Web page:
Here's What You Need to Remember: In the meantime, the White House has provided federal student loan borrowers with a forbearance program, with the interest set at zero percent. That means the borrowed amount will not grow during this time, but the program expires Sept. 30, 2021.
President Joe Biden addressed a joint session of Congress last week for the first time, where he called on Democrats and Republicans to pass his ambitious proposals that inject federal funds into infrastructure and a number of family-related policies. Since then, the president, first lady Jill Biden, Vice President Kamala Harris and other key players in the infrastructure and jobs fight have been traveling across the country in efforts to sell the administration’s big-spending plans.
But the efforts omit a massive promise that Biden echoed on his presidential campaign trail—whether the administration will forgive student loans for federal borrowers.
The president’s $1.8 trillion American Families Plan, however, calls for free community college and invests more than $300 billion in expenditures toward higher education. Biden has also previously asked Education Secretary Miguel Cardona to put together a memo on the president’s “legal authority” to cancel up to $50,000 in federal student loan debt through executive order, which wouldn’t require Congress’ approval, but the administration has reportedly not completed its review of the president’s legal authorities.
And while student loan borrowers and advocacy groups await the administration’s findings and Biden’s ultimate decision, lawmakers have ramped up efforts to implement a massive student loan forgiveness measure.
At a Senate subcommittee hearing last month on student debt, the subcommittee’s chair, Sen. Elizabeth Warren (D-Mass.), opened the meeting with a striking statistic—36 million out of the 43 million federal student loan borrowers, or 84 percent, would have all of their debt cancelled if the president cut $50,000 in loans per borrower.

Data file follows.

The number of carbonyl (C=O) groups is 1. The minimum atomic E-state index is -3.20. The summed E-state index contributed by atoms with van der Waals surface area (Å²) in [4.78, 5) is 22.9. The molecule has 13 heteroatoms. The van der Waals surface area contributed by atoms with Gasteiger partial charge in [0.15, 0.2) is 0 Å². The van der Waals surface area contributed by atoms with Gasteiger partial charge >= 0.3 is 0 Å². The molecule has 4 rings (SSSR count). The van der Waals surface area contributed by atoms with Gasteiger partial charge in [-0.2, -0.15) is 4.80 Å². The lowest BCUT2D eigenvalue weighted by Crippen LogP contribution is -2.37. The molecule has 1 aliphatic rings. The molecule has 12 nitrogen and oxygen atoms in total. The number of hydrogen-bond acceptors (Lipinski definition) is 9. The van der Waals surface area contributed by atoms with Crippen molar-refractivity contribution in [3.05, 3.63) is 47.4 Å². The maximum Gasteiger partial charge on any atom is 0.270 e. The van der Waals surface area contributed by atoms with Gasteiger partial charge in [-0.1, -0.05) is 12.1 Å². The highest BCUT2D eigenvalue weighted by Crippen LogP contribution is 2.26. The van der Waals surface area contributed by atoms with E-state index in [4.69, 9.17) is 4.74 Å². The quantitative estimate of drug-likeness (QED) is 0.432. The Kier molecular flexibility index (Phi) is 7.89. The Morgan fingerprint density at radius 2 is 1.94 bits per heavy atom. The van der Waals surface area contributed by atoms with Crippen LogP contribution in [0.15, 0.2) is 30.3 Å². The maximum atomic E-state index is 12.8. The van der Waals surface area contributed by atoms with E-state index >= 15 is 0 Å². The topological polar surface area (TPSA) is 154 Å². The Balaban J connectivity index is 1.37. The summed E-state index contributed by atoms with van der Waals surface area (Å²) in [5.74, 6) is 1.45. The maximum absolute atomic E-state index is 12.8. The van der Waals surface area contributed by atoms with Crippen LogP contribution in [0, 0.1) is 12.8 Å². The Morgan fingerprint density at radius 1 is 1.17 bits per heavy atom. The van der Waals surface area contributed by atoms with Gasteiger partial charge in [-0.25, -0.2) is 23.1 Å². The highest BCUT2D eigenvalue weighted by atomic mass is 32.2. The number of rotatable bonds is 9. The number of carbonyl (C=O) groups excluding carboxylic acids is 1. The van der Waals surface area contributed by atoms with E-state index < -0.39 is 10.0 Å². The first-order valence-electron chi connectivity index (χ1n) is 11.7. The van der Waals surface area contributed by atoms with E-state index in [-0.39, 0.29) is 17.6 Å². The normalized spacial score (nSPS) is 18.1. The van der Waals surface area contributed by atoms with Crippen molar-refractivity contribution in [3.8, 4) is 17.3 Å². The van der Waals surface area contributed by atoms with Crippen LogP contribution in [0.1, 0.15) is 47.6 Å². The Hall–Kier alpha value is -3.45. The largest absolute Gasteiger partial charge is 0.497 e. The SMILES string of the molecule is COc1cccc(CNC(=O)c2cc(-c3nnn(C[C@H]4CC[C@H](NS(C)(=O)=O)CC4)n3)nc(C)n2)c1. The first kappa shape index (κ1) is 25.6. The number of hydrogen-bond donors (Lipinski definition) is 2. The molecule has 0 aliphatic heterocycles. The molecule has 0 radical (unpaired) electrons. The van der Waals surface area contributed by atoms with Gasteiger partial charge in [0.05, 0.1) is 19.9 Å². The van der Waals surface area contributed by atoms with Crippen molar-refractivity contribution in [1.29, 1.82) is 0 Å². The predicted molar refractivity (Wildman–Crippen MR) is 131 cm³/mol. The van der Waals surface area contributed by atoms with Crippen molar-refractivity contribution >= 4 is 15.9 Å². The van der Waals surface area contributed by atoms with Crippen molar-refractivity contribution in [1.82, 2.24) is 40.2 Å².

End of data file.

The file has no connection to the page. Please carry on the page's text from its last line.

A number of congressional Democrats, including Warren, have continuously pressured the White House to unilaterally forgive $50,000 in federal student loans per borrower through the Higher Education Act, a measure that Biden rejected at a town hall event in January. Instead, he’s expressed support for a $10,000 cancellation.
The White House also found itself under seething pressure recently after 416 community and professional organizations signed a letter to Biden, pushing him to eradicate student debt. The letter was first sent in November and then again in January, which has been updated with 85 additional signatures.
“During the campaign, you endorsed $10,000 of relief while Congress negotiated the CARES Act, and subsequently promised to provide broad student debt cancellation ‘immediately’ as a coronavirus response. Administrative debt cancellation will deliver real progress on your racial equity, economic recovery, and COVID-19 relief campaign priorities,” the groups wrote. Signers include the American Civil Liberties Union (ACLU), American Federation of Teachers, the National Domestic Violence Hotline and the Sunrise Movement.
“Cancelling student debt would disproportionately help borrowers of color, respond to the coronavirus crisis, and provide much needed economic relief and stimulus. We call on you to deliver on the promise of the Biden-Harris Racial Economic Equity plan by cancelling federal student debt by executive action immediately,” they added.
In the meantime, the White House has provided federal student loan borrowers with a forbearance program, with the interest set at zero percent. That means the borrowed amount will not grow during this time, but the program expires Sept. 30, 2021.
The Education Department also cut student debt for borrowers who were defrauded by their colleges, as well as those with total and permanent disabilities.
But even with these major measures in place, Biden has still failed to resurface his campaign promise to cancel some form of student debt for federal borrowers.
Rachel Bucchino is a reporter at the National Interest. Her work has appeared in The Washington Post, U.S. News & World Report and The Hill. This article first appeared earlier this year.